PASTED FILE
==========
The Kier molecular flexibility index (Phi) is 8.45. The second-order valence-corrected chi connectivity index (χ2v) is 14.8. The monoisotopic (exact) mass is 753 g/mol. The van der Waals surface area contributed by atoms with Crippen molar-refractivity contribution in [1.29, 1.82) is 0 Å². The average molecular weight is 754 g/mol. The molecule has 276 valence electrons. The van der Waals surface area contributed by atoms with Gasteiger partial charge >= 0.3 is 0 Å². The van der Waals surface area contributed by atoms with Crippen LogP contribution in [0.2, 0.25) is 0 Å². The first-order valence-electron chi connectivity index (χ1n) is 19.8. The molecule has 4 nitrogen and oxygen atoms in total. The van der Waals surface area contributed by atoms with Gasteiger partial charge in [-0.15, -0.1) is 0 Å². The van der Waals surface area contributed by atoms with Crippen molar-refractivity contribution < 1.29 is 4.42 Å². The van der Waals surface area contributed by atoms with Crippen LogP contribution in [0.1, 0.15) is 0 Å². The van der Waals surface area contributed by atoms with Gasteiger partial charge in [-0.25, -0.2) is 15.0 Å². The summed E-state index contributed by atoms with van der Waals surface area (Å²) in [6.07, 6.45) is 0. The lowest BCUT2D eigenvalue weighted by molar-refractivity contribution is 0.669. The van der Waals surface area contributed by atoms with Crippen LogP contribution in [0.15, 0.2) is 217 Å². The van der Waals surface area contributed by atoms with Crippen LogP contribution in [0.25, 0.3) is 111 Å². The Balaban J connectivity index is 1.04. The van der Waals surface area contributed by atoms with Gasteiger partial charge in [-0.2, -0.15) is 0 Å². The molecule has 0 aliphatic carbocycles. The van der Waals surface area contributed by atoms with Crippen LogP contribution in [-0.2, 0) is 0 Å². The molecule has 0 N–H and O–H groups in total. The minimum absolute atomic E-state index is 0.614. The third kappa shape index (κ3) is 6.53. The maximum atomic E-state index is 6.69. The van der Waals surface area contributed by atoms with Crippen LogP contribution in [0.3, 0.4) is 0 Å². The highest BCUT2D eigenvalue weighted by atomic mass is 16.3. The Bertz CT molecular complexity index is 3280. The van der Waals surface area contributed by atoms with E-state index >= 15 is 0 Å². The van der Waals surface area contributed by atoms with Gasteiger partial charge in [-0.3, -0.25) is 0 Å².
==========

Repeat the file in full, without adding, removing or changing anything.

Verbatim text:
The Kier molecular flexibility index (Phi) is 8.45. The second-order valence-corrected chi connectivity index (χ2v) is 14.8. The monoisotopic (exact) mass is 753 g/mol. The van der Waals surface area contributed by atoms with Crippen molar-refractivity contribution in [1.29, 1.82) is 0 Å². The average molecular weight is 754 g/mol. The molecule has 276 valence electrons. The van der Waals surface area contributed by atoms with Gasteiger partial charge >= 0.3 is 0 Å². The van der Waals surface area contributed by atoms with Crippen LogP contribution in [0.2, 0.25) is 0 Å². The first-order valence-electron chi connectivity index (χ1n) is 19.8. The molecule has 4 nitrogen and oxygen atoms in total. The van der Waals surface area contributed by atoms with Gasteiger partial charge in [-0.15, -0.1) is 0 Å². The van der Waals surface area contributed by atoms with Crippen molar-refractivity contribution < 1.29 is 4.42 Å². The van der Waals surface area contributed by atoms with Crippen LogP contribution in [0.1, 0.15) is 0 Å². The van der Waals surface area contributed by atoms with Gasteiger partial charge in [-0.25, -0.2) is 15.0 Å². The summed E-state index contributed by atoms with van der Waals surface area (Å²) in [6.07, 6.45) is 0. The lowest BCUT2D eigenvalue weighted by molar-refractivity contribution is 0.669. The van der Waals surface area contributed by atoms with Crippen LogP contribution in [0.15, 0.2) is 217 Å². The van der Waals surface area contributed by atoms with Crippen LogP contribution in [0.25, 0.3) is 111 Å². The Balaban J connectivity index is 1.04. The van der Waals surface area contributed by atoms with Gasteiger partial charge in [-0.2, -0.15) is 0 Å². The molecule has 0 aliphatic carbocycles. The van der Waals surface area contributed by atoms with Crippen LogP contribution in [-0.2, 0) is 0 Å². The molecule has 0 N–H and O–H groups in total. The minimum absolute atomic E-state index is 0.614. The third kappa shape index (κ3) is 6.53. The maximum atomic E-state index is 6.69. The van der Waals surface area contributed by atoms with Crippen LogP contribution in [0.3, 0.4) is 0 Å². The highest BCUT2D eigenvalue weighted by atomic mass is 16.3. The Bertz CT molecular complexity index is 3280. The van der Waals surface area contributed by atoms with E-state index >= 15 is 0 Å². The van der Waals surface area contributed by atoms with Gasteiger partial charge in [-0.3, -0.25) is 0 Å².